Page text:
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Talkback: Growing woodland anemones

happymarionhappymarion Posts: 4,591
And I only have to visit the Woodland Edge Garden at the Bristol Botanic Garden where A. blanda, nemorosa and pavonina among other species are carpeting the ground right now. I plant A. blanda in the green and have been successful in getting them to establish quickly. I just put a rhizome in a small pot and plant out when the flowers appear. I do the same with the Lent Lily, Narcissus pseudo narcissus. It is not just snowdrops that benefit from this so it seems to me this may be the best way to plant all woodland edge plants for quick establishment.


  • Our favourite anemone has to be the bright blue Mr Fokker.
  • Last year I had many Anemone Blanda established over 3/4 years. This year it's as if they have never been there.........they have simply vanished! Could they have been eaten by something? I have a lot of voles in my garden.
  • Georgie3Georgie3 Posts: 1
    Hello, I wonder if wood anemones would be any good in my very shady patch of garden, if not could you suggest any others? Thanks.
  • Alina WAlina W Posts: 1,445

    They need a little sunshine to thrive, even if it's only early in the day. Also, I'm not sure if the flowers will open well without sun.

  • ObelixxObelixx Vendée, Western FrancePosts: 28,040

    We have local woods with plentiful wood anemones growing in the glades and along the verges by the road.  I'd love some for my own "woodland" which consists of a few small trees and large shrubs and which is in full sun all winter but gets shaded by foliage in summer.   There are proper bluebells in tehse wods too and wild daffs.  later the ground is covered with ferns and brambles.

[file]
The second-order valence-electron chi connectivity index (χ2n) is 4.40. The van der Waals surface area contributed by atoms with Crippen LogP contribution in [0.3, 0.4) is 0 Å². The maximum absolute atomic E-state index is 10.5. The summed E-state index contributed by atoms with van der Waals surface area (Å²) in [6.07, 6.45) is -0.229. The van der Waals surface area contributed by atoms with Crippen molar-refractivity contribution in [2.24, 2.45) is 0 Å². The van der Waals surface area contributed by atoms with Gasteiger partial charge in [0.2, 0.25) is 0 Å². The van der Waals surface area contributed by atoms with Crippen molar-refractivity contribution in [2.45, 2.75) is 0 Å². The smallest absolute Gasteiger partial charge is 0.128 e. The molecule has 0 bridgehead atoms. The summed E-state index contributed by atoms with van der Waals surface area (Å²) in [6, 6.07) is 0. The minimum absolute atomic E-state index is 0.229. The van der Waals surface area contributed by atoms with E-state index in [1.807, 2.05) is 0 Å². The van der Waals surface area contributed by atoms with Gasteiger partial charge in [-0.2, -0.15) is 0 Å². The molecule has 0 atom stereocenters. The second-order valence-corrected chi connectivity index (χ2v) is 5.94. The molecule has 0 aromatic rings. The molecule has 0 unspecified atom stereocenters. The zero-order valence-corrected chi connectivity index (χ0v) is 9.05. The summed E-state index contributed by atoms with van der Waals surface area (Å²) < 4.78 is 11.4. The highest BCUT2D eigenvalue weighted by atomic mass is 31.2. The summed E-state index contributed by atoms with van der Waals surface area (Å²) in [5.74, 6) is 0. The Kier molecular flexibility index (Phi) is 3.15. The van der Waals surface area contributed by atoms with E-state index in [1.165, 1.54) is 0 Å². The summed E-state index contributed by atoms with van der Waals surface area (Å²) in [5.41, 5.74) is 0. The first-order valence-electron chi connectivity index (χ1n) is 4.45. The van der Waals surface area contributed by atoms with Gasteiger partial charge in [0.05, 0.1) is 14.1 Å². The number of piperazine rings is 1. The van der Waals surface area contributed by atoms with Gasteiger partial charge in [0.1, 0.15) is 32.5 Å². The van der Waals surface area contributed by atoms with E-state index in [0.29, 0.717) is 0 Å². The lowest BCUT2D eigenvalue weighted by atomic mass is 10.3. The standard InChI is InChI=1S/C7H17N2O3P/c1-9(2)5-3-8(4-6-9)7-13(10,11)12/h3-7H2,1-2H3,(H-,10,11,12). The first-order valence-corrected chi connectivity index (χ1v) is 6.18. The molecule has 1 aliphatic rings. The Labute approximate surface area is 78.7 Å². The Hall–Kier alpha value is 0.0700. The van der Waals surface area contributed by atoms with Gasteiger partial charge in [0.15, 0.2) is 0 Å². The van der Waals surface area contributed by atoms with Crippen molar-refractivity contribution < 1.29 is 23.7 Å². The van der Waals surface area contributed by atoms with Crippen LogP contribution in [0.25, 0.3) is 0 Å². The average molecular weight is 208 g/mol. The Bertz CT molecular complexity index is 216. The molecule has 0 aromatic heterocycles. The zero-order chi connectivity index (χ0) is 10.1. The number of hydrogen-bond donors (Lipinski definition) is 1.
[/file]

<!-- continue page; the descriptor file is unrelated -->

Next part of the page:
A trawl through all the local plant shops and market stalls has come up empty so would I get the same effect if I planted anemone blanda next autumn?  And can anyone point me at a reputable site selling proper bluebell seeds and not those Spanish things?

    "We don't stop playing because we grow old; we grow old because we stop playing." - George Bernard Shaw
  • kaycurtiskaycurtis Posts: 111
    I saw the lovely white anenome at a local garden centre but it was growing in the ground as they have extensive gardens, I asked where I could find said plant to buy, ofcourse they couldn't help so I suggested that they dug a tiny piece up for me to purchase but to no avail, I have still only got anenome blanda.
  • kaycurtiskaycurtis Posts: 111

    I think that The Natioal Trust and Kew Garden shops sell the real English Bluebell

  • ObelixxObelixx Vendée, Western FrancePosts: 28,040
    There are ancient woodlands here with loads of these anemoneth edges but not in the shad and pas along the shadier glades. There are copious wild daffs and delicious proper bluebells too in maybe their most easterly outcrop here in central, rural Belgium.

    I would dearly like to have wood anemones and bluebells in my own wee woodland area that has recently been cleared at ground level so, given that I can't go and just dig them up from the wild, I've planted anemone blanda in pots with a view to putting them out in the woodland later on when I know they have good root systems. Any tips on finding bluebell seeds would be gratefull received.
    "We don't stop playing because we grow old; we grow old because we stop playing." - George Bernard Shaw
  • I bought a bag of A.blanda mixed last year and I'm pleased to say they put a lovely show on the rockery this spring. There should have been blue, pink and white ones in there, but only the blue ones came to flower. Do the other colours show later or was I just unlucky?

  • Alina WAlina W Posts: 1,445

    I think that you were unlucky, although the white ones can be slightly later. Having said that, I usually have blue and white open simultaneously.

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